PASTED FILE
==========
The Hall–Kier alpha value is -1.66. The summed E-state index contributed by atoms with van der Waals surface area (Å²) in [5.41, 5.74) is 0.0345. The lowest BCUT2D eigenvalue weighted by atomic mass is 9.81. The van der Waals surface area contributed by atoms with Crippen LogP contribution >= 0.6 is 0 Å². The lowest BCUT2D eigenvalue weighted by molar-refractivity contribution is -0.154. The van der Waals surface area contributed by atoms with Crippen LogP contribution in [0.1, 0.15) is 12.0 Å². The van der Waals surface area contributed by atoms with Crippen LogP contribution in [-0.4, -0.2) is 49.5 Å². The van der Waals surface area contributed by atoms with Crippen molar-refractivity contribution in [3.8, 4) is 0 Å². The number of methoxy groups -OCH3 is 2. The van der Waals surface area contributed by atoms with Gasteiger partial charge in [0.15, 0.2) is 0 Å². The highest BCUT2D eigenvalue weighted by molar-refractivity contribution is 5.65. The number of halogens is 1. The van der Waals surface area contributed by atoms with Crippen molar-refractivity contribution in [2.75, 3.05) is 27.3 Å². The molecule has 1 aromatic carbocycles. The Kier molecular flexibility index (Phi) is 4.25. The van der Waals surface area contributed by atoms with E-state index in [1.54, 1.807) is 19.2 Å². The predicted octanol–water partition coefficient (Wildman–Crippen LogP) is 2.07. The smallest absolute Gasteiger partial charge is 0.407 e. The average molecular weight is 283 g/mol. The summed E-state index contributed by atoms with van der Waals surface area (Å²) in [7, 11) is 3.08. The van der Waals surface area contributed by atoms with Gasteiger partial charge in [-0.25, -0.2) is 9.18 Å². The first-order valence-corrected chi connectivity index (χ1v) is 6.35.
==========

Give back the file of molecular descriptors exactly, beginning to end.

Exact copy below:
The Hall–Kier alpha value is -1.66. The summed E-state index contributed by atoms with van der Waals surface area (Å²) in [5.41, 5.74) is 0.0345. The lowest BCUT2D eigenvalue weighted by atomic mass is 9.81. The van der Waals surface area contributed by atoms with Crippen LogP contribution >= 0.6 is 0 Å². The lowest BCUT2D eigenvalue weighted by molar-refractivity contribution is -0.154. The van der Waals surface area contributed by atoms with Crippen LogP contribution in [0.1, 0.15) is 12.0 Å². The van der Waals surface area contributed by atoms with Crippen LogP contribution in [-0.4, -0.2) is 49.5 Å². The van der Waals surface area contributed by atoms with Crippen molar-refractivity contribution in [3.8, 4) is 0 Å². The number of methoxy groups -OCH3 is 2. The van der Waals surface area contributed by atoms with Gasteiger partial charge in [0.15, 0.2) is 0 Å². The highest BCUT2D eigenvalue weighted by molar-refractivity contribution is 5.65. The number of halogens is 1. The van der Waals surface area contributed by atoms with Crippen molar-refractivity contribution in [2.75, 3.05) is 27.3 Å². The molecule has 1 aromatic carbocycles. The Kier molecular flexibility index (Phi) is 4.25. The van der Waals surface area contributed by atoms with E-state index in [1.54, 1.807) is 19.2 Å². The predicted octanol–water partition coefficient (Wildman–Crippen LogP) is 2.07. The smallest absolute Gasteiger partial charge is 0.407 e. The average molecular weight is 283 g/mol. The summed E-state index contributed by atoms with van der Waals surface area (Å²) in [7, 11) is 3.08. The van der Waals surface area contributed by atoms with Gasteiger partial charge in [-0.25, -0.2) is 9.18 Å². The first-order valence-corrected chi connectivity index (χ1v) is 6.35.